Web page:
endmethod.

endclass.


Some notes


The log is kept local in the model here. If your model is more complex. it might be that you collect messages in various methods. In this case, it could make sense to create a class-global log. Make sure to clear the log after having displayed the message, so no previous messages will show up (see io_log->clear( )  in method error).


As you see in read the message is created with a standard MESSAGE statement, which captures the text in a dummy variable. This makes it simple to code the message and it will also update the where-used list of the message id in your system. I find this very useful. After the MESSAGE statement, a simple call of lo_messages->add_symsg( ) puts the values of SY-MSGNO, SY-MSGID and so on into the log. Afterwards the exception is raised passing the log into the exeption object.


If you do not know yet CL_RECA_MESSAGE_LIST, it’s worth a look. It’s full of useful methods!



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9 Comments

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    1. Jörg Krause Post author

      Oops…. 😯

      Thank you for the hint! I didn’t know about this fact. Infact, I created a wrapper for the application log myself, but it’s polluted with much company-specific stuff, so I cannot share it here.

      So this remains useful only for those who have access to this class. All readers be aware!

      (0) 
    1. Jörg Krause Post author

      Hello Shai,

      this depends of course on your own programmng style. I normally use the application log to collect messages during the run of a program and in case of an exception (like the SAP enjoy transactions – i.e. ME21N, MIGO and others – do), I present the log to the user in order to make him understand what went wrong. Since normally multiple classes are in charge, they have to pass the selection of messages somehow. This is what the described mechanism does.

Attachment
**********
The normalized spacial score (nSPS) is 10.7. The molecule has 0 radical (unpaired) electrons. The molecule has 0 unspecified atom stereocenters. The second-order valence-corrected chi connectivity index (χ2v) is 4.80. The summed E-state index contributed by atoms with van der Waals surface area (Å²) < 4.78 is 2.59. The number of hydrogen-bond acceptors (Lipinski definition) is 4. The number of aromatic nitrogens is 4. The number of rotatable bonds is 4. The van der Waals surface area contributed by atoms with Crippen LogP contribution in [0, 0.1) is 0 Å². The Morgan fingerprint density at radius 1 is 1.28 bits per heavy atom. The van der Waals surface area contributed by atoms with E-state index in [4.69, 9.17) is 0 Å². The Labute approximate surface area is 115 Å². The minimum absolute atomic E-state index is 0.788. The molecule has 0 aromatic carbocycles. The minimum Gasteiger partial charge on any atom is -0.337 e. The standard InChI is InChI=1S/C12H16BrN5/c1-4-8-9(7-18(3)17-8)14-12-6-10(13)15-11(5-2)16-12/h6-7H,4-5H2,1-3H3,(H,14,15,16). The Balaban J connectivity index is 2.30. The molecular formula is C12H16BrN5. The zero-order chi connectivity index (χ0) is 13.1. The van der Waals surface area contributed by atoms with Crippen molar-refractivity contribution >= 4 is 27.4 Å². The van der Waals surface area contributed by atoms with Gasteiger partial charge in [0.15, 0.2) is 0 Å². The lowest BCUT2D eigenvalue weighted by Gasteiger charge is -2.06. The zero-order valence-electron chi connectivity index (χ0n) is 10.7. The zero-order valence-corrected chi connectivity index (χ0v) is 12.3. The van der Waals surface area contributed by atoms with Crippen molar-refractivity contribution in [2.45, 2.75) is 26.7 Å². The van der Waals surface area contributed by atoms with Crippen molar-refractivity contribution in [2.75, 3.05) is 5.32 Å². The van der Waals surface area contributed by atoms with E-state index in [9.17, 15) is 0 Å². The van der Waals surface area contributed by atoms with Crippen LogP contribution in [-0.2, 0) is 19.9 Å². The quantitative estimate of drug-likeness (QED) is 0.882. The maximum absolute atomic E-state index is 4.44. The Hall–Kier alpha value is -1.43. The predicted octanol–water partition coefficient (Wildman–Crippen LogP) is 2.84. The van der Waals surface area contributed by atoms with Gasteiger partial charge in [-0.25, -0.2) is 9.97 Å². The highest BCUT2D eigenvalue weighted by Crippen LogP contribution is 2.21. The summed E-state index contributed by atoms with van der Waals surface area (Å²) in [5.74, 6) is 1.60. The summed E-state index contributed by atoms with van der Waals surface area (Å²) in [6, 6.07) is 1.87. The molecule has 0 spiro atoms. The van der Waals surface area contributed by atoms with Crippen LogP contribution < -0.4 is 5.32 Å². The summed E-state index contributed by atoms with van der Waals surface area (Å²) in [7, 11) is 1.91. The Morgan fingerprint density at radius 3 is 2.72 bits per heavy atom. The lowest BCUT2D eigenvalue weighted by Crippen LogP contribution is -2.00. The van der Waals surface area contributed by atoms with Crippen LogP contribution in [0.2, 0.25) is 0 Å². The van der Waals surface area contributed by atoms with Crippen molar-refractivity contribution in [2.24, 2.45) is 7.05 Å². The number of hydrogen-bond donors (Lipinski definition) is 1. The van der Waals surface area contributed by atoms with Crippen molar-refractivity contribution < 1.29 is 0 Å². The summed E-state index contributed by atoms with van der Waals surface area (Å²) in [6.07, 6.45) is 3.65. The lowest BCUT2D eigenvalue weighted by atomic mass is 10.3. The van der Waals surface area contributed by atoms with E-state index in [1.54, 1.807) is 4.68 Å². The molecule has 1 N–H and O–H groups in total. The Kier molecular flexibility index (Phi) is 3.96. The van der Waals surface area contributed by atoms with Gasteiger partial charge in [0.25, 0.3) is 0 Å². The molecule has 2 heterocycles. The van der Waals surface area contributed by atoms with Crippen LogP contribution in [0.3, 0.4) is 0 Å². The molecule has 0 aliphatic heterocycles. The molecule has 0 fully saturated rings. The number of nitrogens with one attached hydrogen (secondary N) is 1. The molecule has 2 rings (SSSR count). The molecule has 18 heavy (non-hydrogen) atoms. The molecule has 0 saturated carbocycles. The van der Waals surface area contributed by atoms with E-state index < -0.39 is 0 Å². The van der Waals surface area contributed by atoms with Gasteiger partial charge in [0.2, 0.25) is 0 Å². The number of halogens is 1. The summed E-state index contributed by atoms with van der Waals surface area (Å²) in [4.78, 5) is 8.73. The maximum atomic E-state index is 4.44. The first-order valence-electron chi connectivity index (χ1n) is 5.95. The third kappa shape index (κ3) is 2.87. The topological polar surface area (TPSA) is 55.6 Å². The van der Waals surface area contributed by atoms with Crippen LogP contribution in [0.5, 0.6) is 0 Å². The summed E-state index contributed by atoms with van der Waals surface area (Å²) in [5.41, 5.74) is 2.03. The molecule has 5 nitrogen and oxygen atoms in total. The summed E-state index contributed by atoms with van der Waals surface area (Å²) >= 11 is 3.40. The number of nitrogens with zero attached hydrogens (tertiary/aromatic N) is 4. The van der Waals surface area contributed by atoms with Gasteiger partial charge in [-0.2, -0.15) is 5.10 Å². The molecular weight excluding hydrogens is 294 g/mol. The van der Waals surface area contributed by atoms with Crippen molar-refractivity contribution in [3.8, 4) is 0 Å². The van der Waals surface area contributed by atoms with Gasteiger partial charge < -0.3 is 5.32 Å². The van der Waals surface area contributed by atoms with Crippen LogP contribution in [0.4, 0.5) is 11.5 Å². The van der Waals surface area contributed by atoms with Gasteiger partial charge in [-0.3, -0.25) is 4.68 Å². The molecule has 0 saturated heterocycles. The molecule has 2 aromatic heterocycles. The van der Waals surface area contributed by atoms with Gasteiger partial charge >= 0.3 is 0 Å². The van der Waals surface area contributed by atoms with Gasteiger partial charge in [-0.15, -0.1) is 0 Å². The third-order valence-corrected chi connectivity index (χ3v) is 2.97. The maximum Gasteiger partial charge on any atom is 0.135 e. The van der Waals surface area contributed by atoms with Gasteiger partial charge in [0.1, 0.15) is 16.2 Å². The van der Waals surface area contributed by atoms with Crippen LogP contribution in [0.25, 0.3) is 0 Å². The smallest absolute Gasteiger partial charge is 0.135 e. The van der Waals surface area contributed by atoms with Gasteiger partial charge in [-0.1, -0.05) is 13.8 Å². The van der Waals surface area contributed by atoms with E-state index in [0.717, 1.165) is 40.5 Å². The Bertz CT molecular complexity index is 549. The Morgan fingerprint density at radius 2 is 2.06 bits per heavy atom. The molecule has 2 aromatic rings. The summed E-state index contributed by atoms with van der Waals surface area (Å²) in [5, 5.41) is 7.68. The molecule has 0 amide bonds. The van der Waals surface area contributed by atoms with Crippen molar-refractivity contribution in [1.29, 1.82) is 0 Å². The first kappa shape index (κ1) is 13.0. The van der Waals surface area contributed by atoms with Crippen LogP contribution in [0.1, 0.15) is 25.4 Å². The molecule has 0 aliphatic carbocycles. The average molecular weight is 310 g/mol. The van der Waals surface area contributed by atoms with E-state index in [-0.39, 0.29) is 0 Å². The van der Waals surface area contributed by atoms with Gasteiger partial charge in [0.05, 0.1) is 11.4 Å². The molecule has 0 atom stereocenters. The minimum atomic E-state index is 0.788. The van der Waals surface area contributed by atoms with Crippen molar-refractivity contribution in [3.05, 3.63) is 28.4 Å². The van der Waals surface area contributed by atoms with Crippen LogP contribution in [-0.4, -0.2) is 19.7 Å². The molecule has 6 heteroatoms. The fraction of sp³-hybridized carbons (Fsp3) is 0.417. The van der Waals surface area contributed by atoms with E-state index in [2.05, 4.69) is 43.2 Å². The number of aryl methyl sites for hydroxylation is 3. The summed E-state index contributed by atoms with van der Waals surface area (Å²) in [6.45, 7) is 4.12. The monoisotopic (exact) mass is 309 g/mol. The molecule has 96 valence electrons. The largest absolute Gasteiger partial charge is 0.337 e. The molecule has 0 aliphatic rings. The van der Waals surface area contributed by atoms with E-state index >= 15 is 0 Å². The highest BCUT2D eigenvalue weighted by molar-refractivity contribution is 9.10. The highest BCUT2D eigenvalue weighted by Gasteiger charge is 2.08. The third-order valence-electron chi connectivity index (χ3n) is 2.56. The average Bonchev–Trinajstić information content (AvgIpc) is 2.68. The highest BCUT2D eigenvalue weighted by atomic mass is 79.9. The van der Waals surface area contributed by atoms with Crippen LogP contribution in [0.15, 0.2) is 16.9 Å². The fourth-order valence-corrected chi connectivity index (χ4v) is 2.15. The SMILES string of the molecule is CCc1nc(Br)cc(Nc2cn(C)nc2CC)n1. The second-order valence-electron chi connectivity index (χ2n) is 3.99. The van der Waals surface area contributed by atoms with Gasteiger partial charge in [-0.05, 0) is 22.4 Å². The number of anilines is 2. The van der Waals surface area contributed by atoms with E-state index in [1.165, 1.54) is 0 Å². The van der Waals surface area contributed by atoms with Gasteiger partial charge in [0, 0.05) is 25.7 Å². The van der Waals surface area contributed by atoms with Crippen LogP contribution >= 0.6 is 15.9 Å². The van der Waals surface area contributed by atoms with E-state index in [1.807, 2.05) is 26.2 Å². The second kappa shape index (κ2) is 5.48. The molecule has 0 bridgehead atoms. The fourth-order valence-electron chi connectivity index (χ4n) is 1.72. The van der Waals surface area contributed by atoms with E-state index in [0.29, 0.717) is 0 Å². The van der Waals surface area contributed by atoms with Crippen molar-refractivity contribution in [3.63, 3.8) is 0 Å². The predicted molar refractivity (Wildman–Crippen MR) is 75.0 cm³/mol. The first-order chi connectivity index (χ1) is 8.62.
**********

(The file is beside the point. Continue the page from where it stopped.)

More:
(0) 
      1. Shai Sinai

        Hi Jörg,

        I undestand the motive for using application log.

        However, I don’t understand why log display and messages handling are coupled together (e.g. method error is responsible for both log display and log/messages initialization).

        How do you save your exceptions/messages in application log DB (in case you don’t want to just display them to user), for example?

        (0) 
    2. Jörg Krause Post author

      The model detects a problem and has to signal it to the caller. I am just using the logger class to be able to pass more than one message to the caller. The use case I intended to demonstrate is a dialogue program, where there is no need to save the log. The log is just a vehicle that can carries messages that are to be shown but not saved on DB.

      (0) 
      1. Shai Sinai

        OK.

        At the end of the day, I guess that our different point of view is basically semantic: I prefer that the exception class will have a simple messages list and the log display will be handled by a separate object.

        (0)